We’ve written a fair amount about Richard Chichakli, the mysterious accountant who spent 19 years in Richardson but is now living in exile because of his alleged connections to Viktor Bout, the world’s most notorious gunrunner. Last we left Chichakli, U.S. District Judge David Godbey in Dallas had dismissed a lawsuit in which Chichakli asserted that his civil rights had been violated by the U.S. government -- which, besides authorizing a dawn raid on his home and office in April 2005, has also frozen his assets and prevented him from doing business in the United States.
This week, we received a copy of the recently released Merchant of Death, an investigation into Bout’s gunrunning organization. Chichakli pops up here and there in its pages -- first in the prologue, where he defends Bout as a decent man who has been wronged by “hostile officials, intelligence agencies, and journalists.”
The authors of the book, respected journalists Douglas Farah and Stephen Braun, paint an entirely different portrait.
They describe Bout as a “phantom Russian” who “emerged from a murky post-Soviet intelligence background and quietly amassed a huge fleet of aging Russian cargo planes. His intelligence contacts, aircraft, and access to sophisticated weapons helped him forge lethal alliances across the Third World. Before long, he sat atop an immense and complex empire: a relentless international war machine able to deliver anything from AK-47s and missile launchers to artillery and attack helicopters, along with millions of rounds of ammunition to anyone willing to pay. And pay they did, in Rwanda and Congo, in Liberia and Sierra Leone, in Sudan and Afghanistan, and many stops in between.” (Bout also supplied the Taliban, and amazingly, the U.S. military and private contractors in Iraq, even though U.S. intelligence had been tracking him for years.)
Chichakli makes his first significant entrance in the book on page 55. According to the authors, Chichakli came from a “large, influential Syrian family that he later described as decimated by a wave of politically motivated murders and jailings.” He studied in Saudi Arabia, where he befriended Osama bin Laden, a man he later described as “a lot of fun.” In 1986, he moved to Texas, obtained U.S. citizenship and served in the first Gulf War, earning several decorations.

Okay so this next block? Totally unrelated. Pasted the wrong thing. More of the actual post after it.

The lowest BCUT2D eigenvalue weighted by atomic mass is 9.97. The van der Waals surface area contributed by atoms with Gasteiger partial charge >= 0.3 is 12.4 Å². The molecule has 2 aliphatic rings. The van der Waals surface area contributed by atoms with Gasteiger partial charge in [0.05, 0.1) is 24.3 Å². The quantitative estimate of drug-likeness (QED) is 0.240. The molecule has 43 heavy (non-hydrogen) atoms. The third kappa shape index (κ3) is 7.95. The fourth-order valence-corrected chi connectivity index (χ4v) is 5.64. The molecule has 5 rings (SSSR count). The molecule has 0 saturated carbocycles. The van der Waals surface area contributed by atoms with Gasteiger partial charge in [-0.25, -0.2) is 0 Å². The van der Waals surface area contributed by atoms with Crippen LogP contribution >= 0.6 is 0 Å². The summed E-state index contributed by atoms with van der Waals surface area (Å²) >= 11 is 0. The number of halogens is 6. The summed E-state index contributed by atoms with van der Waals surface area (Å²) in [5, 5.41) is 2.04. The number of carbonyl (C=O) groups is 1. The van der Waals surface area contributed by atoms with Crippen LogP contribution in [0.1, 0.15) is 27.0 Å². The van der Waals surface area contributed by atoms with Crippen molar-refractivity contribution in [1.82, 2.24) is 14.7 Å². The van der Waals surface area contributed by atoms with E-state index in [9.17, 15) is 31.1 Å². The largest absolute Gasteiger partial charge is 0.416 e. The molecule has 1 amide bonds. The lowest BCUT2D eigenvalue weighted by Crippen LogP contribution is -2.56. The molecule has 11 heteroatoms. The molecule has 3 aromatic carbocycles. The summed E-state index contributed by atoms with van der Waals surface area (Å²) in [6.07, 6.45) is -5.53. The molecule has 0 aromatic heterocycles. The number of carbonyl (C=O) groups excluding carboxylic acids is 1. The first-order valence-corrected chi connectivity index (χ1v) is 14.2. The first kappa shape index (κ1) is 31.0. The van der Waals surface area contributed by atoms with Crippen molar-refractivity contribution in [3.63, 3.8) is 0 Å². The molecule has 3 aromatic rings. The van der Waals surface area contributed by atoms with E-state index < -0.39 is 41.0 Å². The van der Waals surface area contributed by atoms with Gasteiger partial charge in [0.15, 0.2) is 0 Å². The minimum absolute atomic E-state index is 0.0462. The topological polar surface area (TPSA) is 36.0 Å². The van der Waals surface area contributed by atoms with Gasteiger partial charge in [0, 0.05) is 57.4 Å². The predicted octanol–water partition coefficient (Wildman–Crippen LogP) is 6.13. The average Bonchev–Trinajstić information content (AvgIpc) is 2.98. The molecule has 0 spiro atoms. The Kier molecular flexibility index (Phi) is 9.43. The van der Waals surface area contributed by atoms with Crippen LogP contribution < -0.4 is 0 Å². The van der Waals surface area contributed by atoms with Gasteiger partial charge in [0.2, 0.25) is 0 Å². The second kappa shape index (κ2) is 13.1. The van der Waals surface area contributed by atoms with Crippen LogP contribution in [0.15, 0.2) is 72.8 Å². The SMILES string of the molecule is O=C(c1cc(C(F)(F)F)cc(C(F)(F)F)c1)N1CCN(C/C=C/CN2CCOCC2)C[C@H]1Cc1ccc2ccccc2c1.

Upon completion of his army service, he returned to the Middle East, where he was hired to run a free-trade zone at the Sharjah International Airport. The airport was trying to become a major cargo center, and it hoped to lure foreign air cargo companies with financial incentives.
“The U.S. attaché there laughed at us,” Chichakli says in the book. “He didn’t think it would work out.”
But the attaché' was wrong: The free-trade zone took off, and by 2003 there were more than 2,300 companies that did business there. According to the book, Chichakli was a big reason why: “A trim, blunt-spoken man known among friends as “Stone Face” for his somber countenance, Chichakli moved easily among Russian airmen and emirati princes, sheikhs, and moneymen, constantly talking up the virtues of his free-trade zone.”
Bout moved his air offices to the zone and the two became close friends. “We used to sit ass to ass on the runway and smell the kerosene,” the book quotes Chichakli as saying. Then, write the authors:
When Chichakli left his free-trade-zone job in 1996, he began doing consulting work for Bout. Returning to the Dallas suburb of Richardson, he earned an accounting degree at the University of Texas, Dallas, and began working as a CPA. According to a 2000 resume cited by U.S. Treasury officials, Chichakli identified himself as the controller and chief financial officer for Air Cess, Air Pass, and Centrafican Airlines -- all key Bout-linked firms. (Chichakli later denied those roles, insisting the resume was a fake.)
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Chichakli’s name pops up a few other times in the book, but he is a bit player in Bout’s global gun-running network.
I’ve spoken to Chichakli on the phone and via e-mail, and he insists he had nothing to do with any illegal activities. To hear his side of the story, visit his Web site.
Regardless of what you think of Chichakli, Merchant of Death is a fascinating book, and it paints a pretty damning picture of Bout, who, according to the authors, “has fueled internecine slaughter in Africa and aided both militant Islamic fanatics in Afghanistan and the American military in Iraq.”
How did a self-described boring accountant from Richardson ever get mixed up with a guy like that? That’s a story only Richard Chichakli can tell. --Jesse Hyde